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Travel-Writing, Chestertonian Style

I’ve never been much for travel reading–nonfiction travel reading, that is. (The travels of fictional characters are another matter.) Even this year, when I read two travel memoirs, my motives weren’t exactly pure. Winter Notes on Summer Impressions was written by Fyodor Dostoevsky. What I Saw in America was written by G.K. Chesterton. Yes. Clearly I read these books because of their intrinsic excellence and not because they are by two of my favorite authors.

Accurate travel writing is apparently difficult. Chesterton’s book was good overall, but little governmental tidbits that an Englishman wouldn’t know weakened some of his points. (For instance, in his treatment of the Civil War, he neglects to deal with the legal aspects of secession–which both sides would probably agree are more important than whether the South was a second Ireland.) Dostoevsky’s book told far more about his mindset than it did about the countries he visited. Chesterton could be accused of the same crime, but as his mindset was much more positive (as usual), he remained mostly accurate.

Dostoevsky: Catholics do lots of manipulative missionary work. Anglicans are pompous and won’t do anything at all. Englishmen are stuck up, in general: the French are irrational hypocrites. (Basically, if it’s not Russian, it stinks.)

On the bright side, some critics think that Winter Notes eventually morphed into Notes from Underground–another of Dostoevsky’s very happy books. (Actually, I thought the first half was darkly funny, but I have since been condemned for heartlessness. At any rate, Notes does not end very happily.)

Chesterton was much more generous. Americans don’t mean to be annoying; it’s just that their national spirit is on a permanent high. The English, apparently, have mood swings, and woe betide the American who shows up during one. Also, saying “It’s up to you” brands you as an American right away–or, at least, it did back in 1922. As does exaggerating.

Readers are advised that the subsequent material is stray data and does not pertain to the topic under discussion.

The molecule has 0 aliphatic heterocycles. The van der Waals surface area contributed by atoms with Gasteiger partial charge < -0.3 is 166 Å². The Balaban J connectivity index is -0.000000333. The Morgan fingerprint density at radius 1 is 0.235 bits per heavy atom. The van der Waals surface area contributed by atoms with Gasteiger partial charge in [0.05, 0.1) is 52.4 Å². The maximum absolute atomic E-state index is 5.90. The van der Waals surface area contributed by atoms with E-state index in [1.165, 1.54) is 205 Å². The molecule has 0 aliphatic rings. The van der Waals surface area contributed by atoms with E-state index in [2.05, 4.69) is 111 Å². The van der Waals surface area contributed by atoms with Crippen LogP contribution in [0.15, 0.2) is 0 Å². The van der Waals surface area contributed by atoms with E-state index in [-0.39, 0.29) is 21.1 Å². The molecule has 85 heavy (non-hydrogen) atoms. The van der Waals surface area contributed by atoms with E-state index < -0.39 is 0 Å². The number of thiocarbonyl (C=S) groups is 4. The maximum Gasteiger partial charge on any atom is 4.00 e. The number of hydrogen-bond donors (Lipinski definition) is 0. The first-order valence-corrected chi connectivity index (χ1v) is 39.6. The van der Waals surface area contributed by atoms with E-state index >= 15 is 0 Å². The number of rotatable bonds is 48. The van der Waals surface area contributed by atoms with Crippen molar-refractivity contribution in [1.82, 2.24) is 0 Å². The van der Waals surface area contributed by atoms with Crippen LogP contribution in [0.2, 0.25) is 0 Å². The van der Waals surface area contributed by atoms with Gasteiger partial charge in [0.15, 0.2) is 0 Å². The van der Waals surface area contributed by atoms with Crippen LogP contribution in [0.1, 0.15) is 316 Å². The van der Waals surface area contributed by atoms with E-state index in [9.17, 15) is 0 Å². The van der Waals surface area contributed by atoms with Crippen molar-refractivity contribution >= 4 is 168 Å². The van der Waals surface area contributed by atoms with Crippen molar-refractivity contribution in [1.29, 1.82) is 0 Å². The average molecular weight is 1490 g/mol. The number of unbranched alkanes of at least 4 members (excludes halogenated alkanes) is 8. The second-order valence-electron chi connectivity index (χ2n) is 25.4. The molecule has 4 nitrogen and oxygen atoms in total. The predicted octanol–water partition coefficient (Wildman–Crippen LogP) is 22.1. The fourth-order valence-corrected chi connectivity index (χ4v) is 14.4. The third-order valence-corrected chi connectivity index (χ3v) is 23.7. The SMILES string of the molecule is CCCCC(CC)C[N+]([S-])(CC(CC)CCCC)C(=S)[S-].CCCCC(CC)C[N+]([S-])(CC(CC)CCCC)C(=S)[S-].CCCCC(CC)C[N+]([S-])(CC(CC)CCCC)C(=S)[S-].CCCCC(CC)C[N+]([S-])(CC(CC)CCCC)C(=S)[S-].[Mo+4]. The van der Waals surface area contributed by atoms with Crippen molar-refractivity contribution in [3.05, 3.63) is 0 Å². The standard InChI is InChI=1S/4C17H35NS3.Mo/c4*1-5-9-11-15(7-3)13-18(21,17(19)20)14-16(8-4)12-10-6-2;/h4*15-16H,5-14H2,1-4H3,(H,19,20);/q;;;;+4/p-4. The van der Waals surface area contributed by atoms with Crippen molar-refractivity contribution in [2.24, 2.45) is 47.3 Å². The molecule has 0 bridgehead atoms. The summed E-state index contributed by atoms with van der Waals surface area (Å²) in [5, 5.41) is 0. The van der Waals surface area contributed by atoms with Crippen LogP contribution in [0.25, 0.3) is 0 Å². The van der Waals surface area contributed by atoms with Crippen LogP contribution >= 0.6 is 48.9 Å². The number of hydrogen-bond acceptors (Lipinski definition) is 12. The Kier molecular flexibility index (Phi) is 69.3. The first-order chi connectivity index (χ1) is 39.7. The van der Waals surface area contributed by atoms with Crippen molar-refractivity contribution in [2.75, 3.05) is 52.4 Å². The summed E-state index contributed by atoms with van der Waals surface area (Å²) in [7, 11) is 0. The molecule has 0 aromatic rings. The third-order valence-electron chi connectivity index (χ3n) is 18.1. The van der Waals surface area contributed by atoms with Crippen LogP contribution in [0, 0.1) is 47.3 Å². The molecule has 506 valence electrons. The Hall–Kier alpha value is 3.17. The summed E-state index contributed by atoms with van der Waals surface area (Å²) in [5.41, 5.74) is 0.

One of the things I found most interesting was Chesterton’s attitude toward the presidency. This was Warren G. Harding’s era, in which the best thing about the president was his middle name. (Gamaliel, in case you’re wondering.) Yet Chesterton considered the American president to have the power of a medieval monarch. Medieval monarchs might have their powers somewhat curtailed, but nowhere near as curtailed as the power of the “king” of England in 1922–let alone today. Chesterton seemed to have little concern about the “imperial” behavior of the president. Most Americans would have an entirely different reaction to that sort of charge.

The real reason to read this book? Chesterton’s writing is punctuated with his characteristic flashes of  insight. “Generally speaking,” he wrote, “men are never so mean and false and hypocritical as when they are occupied in being impartial. They are performing the first and most typical of all the actions of the devil; they are claiming the throne of God.”

This, before the postmodernists deconstructed supposed modernist objectivity. Take that, Jaques Derrida. Chesterton wins.

 
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Posted by on July 31, 2014 in Nonfiction

 

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When Characters Die

I’m not sure if there is a “normal” reaction to some deaths in literature. Take Franz Kafka’s story “The Metamorphosis.” For those who haven’t read it, the story is about a young man who wakes up one morning and finds that he has turned into a giant cockroach. Rejected by the family that he loves, the young man eventually dies from a combination of starvation, depression, and an untreated injury. I expected to be disgusted by the story. I did not expect that I would cry my eyes out at the young man’s (young cockroach’s?) death. I don’t normally cry over books, and I certainly didn’t think I would be sad for the world to be rid of a giant cockroach. But “The Metamorphosis” is really about abandonment, not cockroaches, and I can hardly imagine a more powerful way to picture that feeling.

Usually, however, my reaction to the death of even a favorite character is “Drat it.” Other reactions include anger (“Keeping Prim alive was the whole point of this stupid series!”), relief (“Whew, Boromir died decently and can’t mess up anything else”), and outright glee (“Macbeth is dead! Macbeth is dead!”).